17. Earlier
  18. On the 12th of January 33 years ago, we released the very first issue of 2600. On that same date in 2017, we are officially releasing the brand new Winter Issue. (Incidentally, you could find all sorts of fun facts like this if you had your own 2017 Hacker Calendar.) It's never been easier to get the latest issue. Subscribing means you barely have to move. If you feel like going outside, you can find the current issue at all sorts of bookstores and newsstands. For those who prefer to go digital, we have Kindle subscriptions available in the United States and United Kingdom, and other digital subscriptions in those and other countries through Google Play and the Nook. And, of course, you can also get available back issues digitally or in print. A lot has happened since 1984. We suspect a great deal more is looming on the horizon. We hope you join us for the journey. View the full article
  19. Layered encryption really wears an HDD out fast!  Thought I had a good idea. :-(

  20. NEW 'Off The Hook' ONLINE Posted 12 Jan, 2017 4:19:55 UTC The new edition of Off The Hook from 11/01/2017 has been archived and is now available online. "Off The Hook" - 11/01/2017 Download the torrent here!!!! View the full article
  21. 303-223-9995 - Dialtone via Global Crossing Local Services DMS-500 213-455-9999 - Same thing, but via a CS-2000 in Anaheim. Both are toll restricted, so hopefully they'll be used to hone better switch playing techniques instead of being abused. Also, note the noticeable delay and comfort noise on the calls, even when you're local to them.
  22. Sure, but keep in mind that the one time password algorithm for the Definity is based on DES. I'm not a crypto guy, but based on what I know about DES, having faith in that even if an attacker doesn't have the keys seems like a dangerous game. Much like the passwords as well, the ASG keys for init and inads are probably the same for every processor using a specific build. Though I guess the problem with that is you don't know what build it is until you log in or physically look at the sticker on the processor. This'll definitely have to be explored further at some point - maybe they use the same inads or craft or whatever key on every build. Ostensibly, yeah. The header and object files we got from the RPM should allow anybody who uses it in their code to encode and decode license keys, and from the look of the functions, probably make and test valid ASG keys as well. The idea behind disassembling the object files was to try and get an idea of how the functions work - and that's still a valid choice, but it might be less work to just use them as is through trial and error. Of particular note in asg.h is this: struct lic_info { unsigned char version[4]; unsigned char filler[6]; unsigned char hexkey1[8]; unsigned char hexkey2[8]; }; along with the four functions in license.h . Since gewt has a switch with a valid license, I was hoping we could use this to test data we know for sure works against anything we happen to write with these ASG functions. Sure! I'll send you a PM.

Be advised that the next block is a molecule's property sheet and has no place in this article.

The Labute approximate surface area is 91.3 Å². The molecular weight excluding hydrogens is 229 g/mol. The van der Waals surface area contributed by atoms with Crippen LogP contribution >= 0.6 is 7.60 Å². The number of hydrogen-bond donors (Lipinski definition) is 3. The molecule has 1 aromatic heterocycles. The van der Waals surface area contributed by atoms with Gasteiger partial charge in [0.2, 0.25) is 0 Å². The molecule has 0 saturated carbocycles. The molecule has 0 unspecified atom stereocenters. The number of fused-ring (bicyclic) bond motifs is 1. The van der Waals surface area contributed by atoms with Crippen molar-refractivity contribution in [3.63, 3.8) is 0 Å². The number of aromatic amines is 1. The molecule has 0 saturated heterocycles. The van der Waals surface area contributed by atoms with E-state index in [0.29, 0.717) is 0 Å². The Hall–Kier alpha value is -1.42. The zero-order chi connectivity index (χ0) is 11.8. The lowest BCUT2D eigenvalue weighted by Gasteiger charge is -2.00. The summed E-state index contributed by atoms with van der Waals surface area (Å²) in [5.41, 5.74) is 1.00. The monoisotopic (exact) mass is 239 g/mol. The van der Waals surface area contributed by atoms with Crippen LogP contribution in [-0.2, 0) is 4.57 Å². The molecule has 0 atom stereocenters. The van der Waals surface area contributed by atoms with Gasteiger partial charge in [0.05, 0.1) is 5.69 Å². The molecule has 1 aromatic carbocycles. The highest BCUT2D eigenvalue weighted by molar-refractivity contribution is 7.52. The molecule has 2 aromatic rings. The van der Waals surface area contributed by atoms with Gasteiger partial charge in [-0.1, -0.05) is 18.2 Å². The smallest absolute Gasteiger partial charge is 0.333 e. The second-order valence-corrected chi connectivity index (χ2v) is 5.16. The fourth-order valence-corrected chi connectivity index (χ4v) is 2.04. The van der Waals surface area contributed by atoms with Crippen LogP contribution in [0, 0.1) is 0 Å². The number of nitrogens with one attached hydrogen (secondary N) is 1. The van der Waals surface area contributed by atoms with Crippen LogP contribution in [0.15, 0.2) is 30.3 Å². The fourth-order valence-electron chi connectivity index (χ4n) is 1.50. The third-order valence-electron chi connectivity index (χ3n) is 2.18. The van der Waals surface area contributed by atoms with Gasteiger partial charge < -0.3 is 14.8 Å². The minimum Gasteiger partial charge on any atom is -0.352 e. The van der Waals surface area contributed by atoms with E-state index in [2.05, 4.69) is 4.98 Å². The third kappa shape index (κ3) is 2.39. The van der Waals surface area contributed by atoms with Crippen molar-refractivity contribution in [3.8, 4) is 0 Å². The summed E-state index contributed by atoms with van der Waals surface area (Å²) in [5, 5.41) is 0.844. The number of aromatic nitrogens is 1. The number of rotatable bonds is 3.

23. As much as I wish something like that were true, I don't think it is. Here's how I understand it: The server processing your calls has no involvement in the local calling area. It's, let's say for example, in Texas. Wherever Vonage feels is cheapest and has the best internet connectivity. When your call hits the switch - or really, the call agent (if I understand correctly) in voip terms in Texas, it does a ported number dip on what you're calling, and looks at a least cost routing database. From there, it determines the cheapest carrier to terminate traffic to whatever exchange you're calling. Sometimes this is via a switch in the terminating local calling area. Other times, it's terminated back onto a toll trunk and completes like a normal long distance call. It all depends on what's more practical for the carrier. If it's an expensive destination, sometimes a carrier will use under the table methods of terminating traffic. For incoming, it's a little different. A DID provider will have their own switch in your local calling area - probably something made by Sonus, and they sell those incoming numbers to Vonage. Vonage uses DIDs if I remember right. Anyway, when it hits the number, it sends the call via the internet to that switch in Texas, which in turn knows to relay it to you. Anyway, as JCSwishMan said, the analog telephone adapter in your house counts rotary dial pulses itself. What it thinks you're done dialing, it'll put the digits in the SIP invite header along with other information, and send it to the switch in Texas. All good, man. Almost everybody starts in this sort of hobby in their teens. If someone implies they're in that age group, I think it's just an unspoken truth here.